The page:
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Showing posts with the label Unsung Heroes

The Black Spider: Lev Yashin

Thane Macdonald examines the incredible story of a young lad who grew up in a war-torn Russia working in a factory as a 12 year old before becoming arguably the greatest goalkeeper to ever play the game. Yashin was voted as the #27  in our Top 250 countdown earlier this year - the highest goalkeeper on the list. Astoundingly he is a name which although respected and revered by his peers, is often forgotten by many modern writings and publications. So just who was the 'Black Spider' and what legacy has he left?  Lev Ivanovich Yashin was born in Moscow in October 1929. He was from a family of industrial workers and was only twelve when he was required to support the war effort by working in a munitions factory. Fortunately, this afforded Yashin the opportunity to play for the factory football team. Playing here, he was spotted by Dynamo Moscow and was invited to play for the youth team on the spot. It took Yashin until 1950 to break into the first team. He played poorly in

The Galloping Major: Ferenc Puskas

When The Football History Boys was established in February, our initial aim was to find the top 250 football players of all-time. One of such players is Ferenc Puskas, a Hungarian forward, war veteran and Mighty Magyar. Despite being dubbed as the "top scorer of the twentieth-century" Puskas is often forgotten by the modern day football fans. What makes Ferenc's career stand out from others and why is he is so forgotten in modern-day football conversation? Born in Budapest in 1927 as Ferenc Purczeld, his early life was dominated by inter-war struggles between European powers in the newly formed nation of Hungary following its independence from Austria after World War One. The Purczeld family however Magyarizing its name to Puskas in 1937 to remove itself from any German links in a time where Adolf Hitler's Nazi's were beginning their attempt for dominance on the continent. Puskas' early career as a teenager was centered around rising through the ranks of l

Bela Guttmann - A Story That Needs To Be Told

Bela Guttmann  22 different clubs, 13  different countries, 2 European Cups, a curse that still exists to this day and one of football’s greatest journeymen, it’s safe to call Bela Guttmann a trailblazer! Born in 19th century Austria-Hungary to a Jewish family, Guttmann is regarded by many as the original Brian Clough or Jose Mourinho . A controversial figure from the outset he never stayed at a club from more than 3 season because by his own admission “the third season is fatal” (similar to Pep Guardiola’s sentiments after 4 years at Barcelona). When playing he once hung dead rats on Hungarian officials hotel room door’s as a protest, so we can already see there’s more to this man than just statistics and self confidence...  Bela Guttmann’s management career began before the Second World War broke out in 1939 but throughout most of Europe football was put on hold till 1945. Guttmann’s Jewish background meant he had to escape Nazi persecution and while not much is known about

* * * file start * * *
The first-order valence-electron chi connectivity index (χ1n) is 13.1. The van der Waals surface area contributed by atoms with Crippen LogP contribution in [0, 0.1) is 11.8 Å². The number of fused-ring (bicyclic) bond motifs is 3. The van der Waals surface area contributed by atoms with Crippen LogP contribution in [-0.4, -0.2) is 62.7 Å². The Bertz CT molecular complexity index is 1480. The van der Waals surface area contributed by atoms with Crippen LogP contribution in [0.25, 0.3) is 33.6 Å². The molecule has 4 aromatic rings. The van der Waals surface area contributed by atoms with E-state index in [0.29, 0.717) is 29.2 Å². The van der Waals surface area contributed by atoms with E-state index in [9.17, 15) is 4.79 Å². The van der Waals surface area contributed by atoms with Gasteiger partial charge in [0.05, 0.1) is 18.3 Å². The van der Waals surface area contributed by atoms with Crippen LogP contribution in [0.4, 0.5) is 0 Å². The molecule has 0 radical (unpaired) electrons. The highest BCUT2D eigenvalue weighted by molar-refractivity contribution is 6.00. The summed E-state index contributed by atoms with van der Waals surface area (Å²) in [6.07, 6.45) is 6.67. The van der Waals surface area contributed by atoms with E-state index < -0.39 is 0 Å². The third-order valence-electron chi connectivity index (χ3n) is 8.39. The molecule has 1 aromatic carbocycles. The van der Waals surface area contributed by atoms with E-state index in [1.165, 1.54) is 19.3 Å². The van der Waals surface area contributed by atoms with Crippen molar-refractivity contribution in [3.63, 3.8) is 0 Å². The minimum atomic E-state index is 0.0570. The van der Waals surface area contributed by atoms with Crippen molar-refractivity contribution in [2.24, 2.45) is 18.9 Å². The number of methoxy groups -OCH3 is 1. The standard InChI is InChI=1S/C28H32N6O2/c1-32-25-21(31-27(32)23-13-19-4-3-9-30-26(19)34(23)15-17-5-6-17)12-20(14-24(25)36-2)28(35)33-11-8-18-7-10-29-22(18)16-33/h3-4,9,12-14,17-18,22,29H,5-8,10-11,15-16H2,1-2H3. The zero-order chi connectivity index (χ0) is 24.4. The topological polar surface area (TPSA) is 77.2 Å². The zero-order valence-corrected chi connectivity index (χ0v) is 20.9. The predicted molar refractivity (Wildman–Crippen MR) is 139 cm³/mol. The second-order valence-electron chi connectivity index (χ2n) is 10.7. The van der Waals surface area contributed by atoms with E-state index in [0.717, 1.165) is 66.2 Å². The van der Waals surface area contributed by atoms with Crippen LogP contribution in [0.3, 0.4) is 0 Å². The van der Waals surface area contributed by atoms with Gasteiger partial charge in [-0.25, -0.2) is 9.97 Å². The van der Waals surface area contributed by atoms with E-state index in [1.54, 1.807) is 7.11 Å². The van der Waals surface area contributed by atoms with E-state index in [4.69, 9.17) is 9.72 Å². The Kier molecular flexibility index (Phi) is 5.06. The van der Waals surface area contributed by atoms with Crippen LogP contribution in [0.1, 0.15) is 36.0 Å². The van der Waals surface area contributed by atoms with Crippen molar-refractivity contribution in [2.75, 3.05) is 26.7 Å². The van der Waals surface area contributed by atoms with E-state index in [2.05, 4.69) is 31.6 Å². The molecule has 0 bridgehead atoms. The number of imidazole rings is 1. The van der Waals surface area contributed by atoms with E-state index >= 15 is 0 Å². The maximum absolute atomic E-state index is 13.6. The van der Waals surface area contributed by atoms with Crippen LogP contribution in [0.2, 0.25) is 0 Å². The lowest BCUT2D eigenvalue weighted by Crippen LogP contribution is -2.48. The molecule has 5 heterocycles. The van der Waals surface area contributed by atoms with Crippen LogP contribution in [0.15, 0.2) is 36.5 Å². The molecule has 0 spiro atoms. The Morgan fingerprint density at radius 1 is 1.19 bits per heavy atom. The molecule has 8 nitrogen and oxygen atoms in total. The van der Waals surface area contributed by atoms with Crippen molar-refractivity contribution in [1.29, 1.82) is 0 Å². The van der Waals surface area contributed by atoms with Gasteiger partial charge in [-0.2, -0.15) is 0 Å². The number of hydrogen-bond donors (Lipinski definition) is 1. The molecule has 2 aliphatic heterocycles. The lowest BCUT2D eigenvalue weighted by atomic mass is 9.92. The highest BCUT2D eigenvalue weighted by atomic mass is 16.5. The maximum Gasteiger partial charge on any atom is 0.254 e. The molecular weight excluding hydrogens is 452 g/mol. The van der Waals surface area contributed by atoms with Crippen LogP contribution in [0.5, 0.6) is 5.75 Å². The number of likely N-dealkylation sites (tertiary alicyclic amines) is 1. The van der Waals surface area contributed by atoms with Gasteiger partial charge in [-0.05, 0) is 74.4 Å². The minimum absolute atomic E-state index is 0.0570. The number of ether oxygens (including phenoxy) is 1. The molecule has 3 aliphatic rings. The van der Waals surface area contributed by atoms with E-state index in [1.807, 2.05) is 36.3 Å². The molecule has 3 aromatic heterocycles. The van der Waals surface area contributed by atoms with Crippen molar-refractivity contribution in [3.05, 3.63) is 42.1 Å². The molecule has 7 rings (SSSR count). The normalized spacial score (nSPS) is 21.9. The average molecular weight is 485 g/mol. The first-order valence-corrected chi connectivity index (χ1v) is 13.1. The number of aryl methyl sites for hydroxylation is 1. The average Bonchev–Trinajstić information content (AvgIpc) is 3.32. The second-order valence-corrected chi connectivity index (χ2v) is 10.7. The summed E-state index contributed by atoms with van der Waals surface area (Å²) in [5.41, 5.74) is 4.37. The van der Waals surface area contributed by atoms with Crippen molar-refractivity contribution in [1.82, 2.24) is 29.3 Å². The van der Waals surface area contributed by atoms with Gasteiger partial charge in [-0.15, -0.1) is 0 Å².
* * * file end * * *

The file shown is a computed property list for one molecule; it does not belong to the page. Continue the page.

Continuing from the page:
Life Below The Premiership? You Better Believe It!

A Good Year For Welsh football! This is the most exciting yet most painful time of the season for a football man, “squeaking bum time” as Sir Alex used to called it. Titles, promotion, cup finals and relegation will all be decided within the next few weeks making or breaking seasons for thousands of fans. For me, Cardiff City ’s promotion was my best experience as a football fan, winning the Championship and having a crazy party in the Cardiff Bay area to celebrate with 20,000+ others. This topped off an amazing year for Welsh football with Swansea winning the Capital One Cup , Newport winning Promotion to League 2 and Gareth Bale cleaning up with the individual player awards too. There is something that’s been getting to me though; the amount of people who couldn’t give a stuff about anything under the Premier League ! Cardiff City's Promotion Pitch Invasion  I’m a backer of “support your local club”, can’t say I always was but certainly the last 10 years I’ve be

Phil Neal - The Man They Called "Zico"

When someone mentions Liverpool in the 70s and 80s, you could be forgiven to think firstly of Dalglish, Hansen, Keegan and Rush. However, there is one player who is often forgotten despite being an ever present in the Liverpool XI and making a staggering 417 consecutive appearances from October 1976 to September 1983. A player up until 2003 was unmatched in European Cup triumphs. The man i'm writing about is Phil Neal.  In modern day football it seems almost inevitable that a player will pick up at least one injury every season, unless you are Michael Owen and seem to suffer one every five minutes. The likelihood of a player making 417 appearance in-a-row now is almost unthinkable. Former Liverpool man Brad Freidel 's run of 310 successive league appearances for a number of clubs was an impressive achievement, but Neals run was also laden with success and trophies. The Heysel Disaster had a big impact on Neal's life. Signed from Northampton Town for £66,000 in 197